Smart Growth and Urban Sprawl

New information added on January 5, 2009

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Updates & News Briefs

“Speech to Watauga County Board of Commissioners” - By Madeline K. Carter, March 2006 (Printed by Permission)
This eloquent little speech confronts the commissioners of Watauga County, North Carolina, with using psychologically controlled Delphi Technique at community meetings to lock out the electorate from the constitutional process.

See Also
See Also

Defeating Zoning and Building Codes - New York

Additional Helpful Organizations
Additional Helpful Organizations

Cascade Policy Institute
John A. Charles, Environmental Policy Director
(prefers market-based approach, rather than regulatory “smart growth” zoning)
address

Additional Resources
Additional Resources

EPA’s Smart Growth Funding Resource Guide
link
The bulk of the funding is from federal and state programs. The EPA posting provides information on the 57,000 foundations, corporate givers and grantmaking public charities that offer over 246 grants and maintain over 1,900 grantmaker web sites.
Also provides link to Funders Network for Smart Growth and livable Communities.
 

In-Depth Information

  • Randal O'Toole“Free Market Solutions to Urban Problems” - By Randal O’Toole, Bandon, Oregon, Director - American Dream Coalition of the Independence Institute, Senior Fellow - Cato Institute, and Senior Economist - Thoreau Institute; Twelfth Annual National Conference on Private Property Rights (PRFA, Albany, N.Y., October 18, 2008)
    States like Oregon that have growth management laws require that an urban growth boundary be drawn around cities, to stop growth beyond the boundary and densify development within the boundary. This has driven up housing costs and been a big factor in the housing bubble. Along with imposing the urban growth boundary, cities build light rail lines to reduce automobile use and thereby reduce emissions of carbon dioxide, which is thought to be a primary cause of global warming. But light rail is not effective either in attracting riders or reducing carbon dioxide. Efficient cars are better at reducing emissions per passenger mile and cheaper.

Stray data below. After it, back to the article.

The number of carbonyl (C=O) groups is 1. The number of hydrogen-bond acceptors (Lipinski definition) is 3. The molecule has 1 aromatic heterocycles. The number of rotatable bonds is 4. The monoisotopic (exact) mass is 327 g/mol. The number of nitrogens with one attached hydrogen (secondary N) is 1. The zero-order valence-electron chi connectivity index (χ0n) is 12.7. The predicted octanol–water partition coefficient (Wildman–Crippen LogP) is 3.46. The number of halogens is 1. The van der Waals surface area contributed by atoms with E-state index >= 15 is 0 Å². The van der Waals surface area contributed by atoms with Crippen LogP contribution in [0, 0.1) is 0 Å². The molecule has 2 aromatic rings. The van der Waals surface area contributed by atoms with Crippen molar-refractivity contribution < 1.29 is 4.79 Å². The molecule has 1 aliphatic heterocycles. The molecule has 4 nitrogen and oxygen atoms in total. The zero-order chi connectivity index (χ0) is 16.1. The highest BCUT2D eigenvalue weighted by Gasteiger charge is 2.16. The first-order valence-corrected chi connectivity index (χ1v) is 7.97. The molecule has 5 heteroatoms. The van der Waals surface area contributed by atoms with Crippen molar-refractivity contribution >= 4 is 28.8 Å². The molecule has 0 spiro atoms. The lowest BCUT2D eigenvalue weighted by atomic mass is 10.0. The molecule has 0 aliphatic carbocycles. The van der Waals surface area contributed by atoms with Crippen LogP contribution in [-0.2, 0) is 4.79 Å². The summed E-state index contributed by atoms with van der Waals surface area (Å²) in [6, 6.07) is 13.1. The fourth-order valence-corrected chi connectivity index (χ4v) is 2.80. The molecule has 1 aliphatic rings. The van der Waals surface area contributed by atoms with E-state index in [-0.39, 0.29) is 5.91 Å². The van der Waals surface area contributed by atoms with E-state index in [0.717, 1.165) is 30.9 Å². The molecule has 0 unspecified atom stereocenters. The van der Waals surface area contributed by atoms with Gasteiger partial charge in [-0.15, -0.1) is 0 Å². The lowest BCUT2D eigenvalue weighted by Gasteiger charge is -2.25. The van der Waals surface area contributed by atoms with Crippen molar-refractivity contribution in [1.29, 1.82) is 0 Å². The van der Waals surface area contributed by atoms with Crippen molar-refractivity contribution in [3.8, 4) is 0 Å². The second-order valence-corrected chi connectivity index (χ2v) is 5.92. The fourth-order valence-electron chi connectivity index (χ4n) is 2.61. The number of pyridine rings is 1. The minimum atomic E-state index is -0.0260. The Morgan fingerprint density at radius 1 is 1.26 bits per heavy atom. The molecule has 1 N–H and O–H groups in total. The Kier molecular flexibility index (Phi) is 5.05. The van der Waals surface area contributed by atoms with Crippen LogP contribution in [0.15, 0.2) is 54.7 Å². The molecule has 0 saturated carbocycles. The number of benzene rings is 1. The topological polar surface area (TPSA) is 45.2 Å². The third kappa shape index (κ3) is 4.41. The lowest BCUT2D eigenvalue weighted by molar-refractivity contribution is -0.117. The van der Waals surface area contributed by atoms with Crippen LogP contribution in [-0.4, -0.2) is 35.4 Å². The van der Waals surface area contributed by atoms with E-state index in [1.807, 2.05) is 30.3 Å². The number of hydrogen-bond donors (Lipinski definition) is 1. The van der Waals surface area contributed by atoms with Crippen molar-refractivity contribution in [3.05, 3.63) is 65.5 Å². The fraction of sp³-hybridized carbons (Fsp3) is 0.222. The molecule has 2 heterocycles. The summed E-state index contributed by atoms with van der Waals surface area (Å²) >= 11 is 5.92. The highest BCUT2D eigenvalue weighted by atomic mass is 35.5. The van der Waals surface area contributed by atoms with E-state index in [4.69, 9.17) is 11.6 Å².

• Bill Moshofsky“Regulatory Taking Compensation—The Successful Oregon Measure 37 Referendum” - By Bill Moshofsky, President, Oregonians in Action, Tigard, Oregon; Speech to the Ninth Annual Conference on Private Property Rights (PRFA, Albany, N.Y. October 22, 2005)
    The Oregon Measure 37 referendum created a solution to the regulatory overkill that besets Oregons property owners, under arguably the strictest land use planning regulations in the country, excessive wetlands, endangered species and forest practice regulation. Oregonians in Action is still fighting against governments attempt to nullify the law.
  • Mark Nix“Landowners United to Defend Private Property Rights” By Mark Nix, Executive Director, South Carolina Landowners Association, Columbia, South Carolina; Speech to the Eighth Annual Conference on Private Property Rights (PRFA, Albany, N.Y. October 23, 2004)
    This speech includes good advice for all property rights groups, including: Form alliances with homeowners associations, churches, and other groups to defend property rights. Frame the issues to be understood. Warn people that government is taking away your propertys value, instead of about zoning. Get the news out to your members at least once a month.
  • “Smart Growth Shows Its Ugly Side” Kay McClanahan, Eastover, South Carolina, December 2003 (Reprinted by permission of author)
    South Carolina landowners face off against Richland Countys Town and Country Land Use Plan and the National Park Services expansion of Congaree Swamp National Monument to a National Park. Many Black farmers are descendants of freed slaves who purchased their land after the Civil War.
  • Nate Dickinson“A Novice’s Reaction to a Smart Growth Discussion” - By Nate Dickinson, Wildlife Biologist
    (PRFA, December 12, 2003
    Review of Outsmarting Smart Growth - Population Growth, Immigration, and the Problem of Sprawl by Beck, Kolankiewicz, and Camarota (Center for Immigration Studies, 2003). Dickinson questions the assumptions underlying the report, and asks whether planners are interested in changing the complexion of a free society. Statistics for agricultural acreage show that the U.S. A. is getting wilder, contrary to the reports drift. He states that the reports immigration statitistics prove the need to rethink immigration policy. Illegal immigration must be simply halted.

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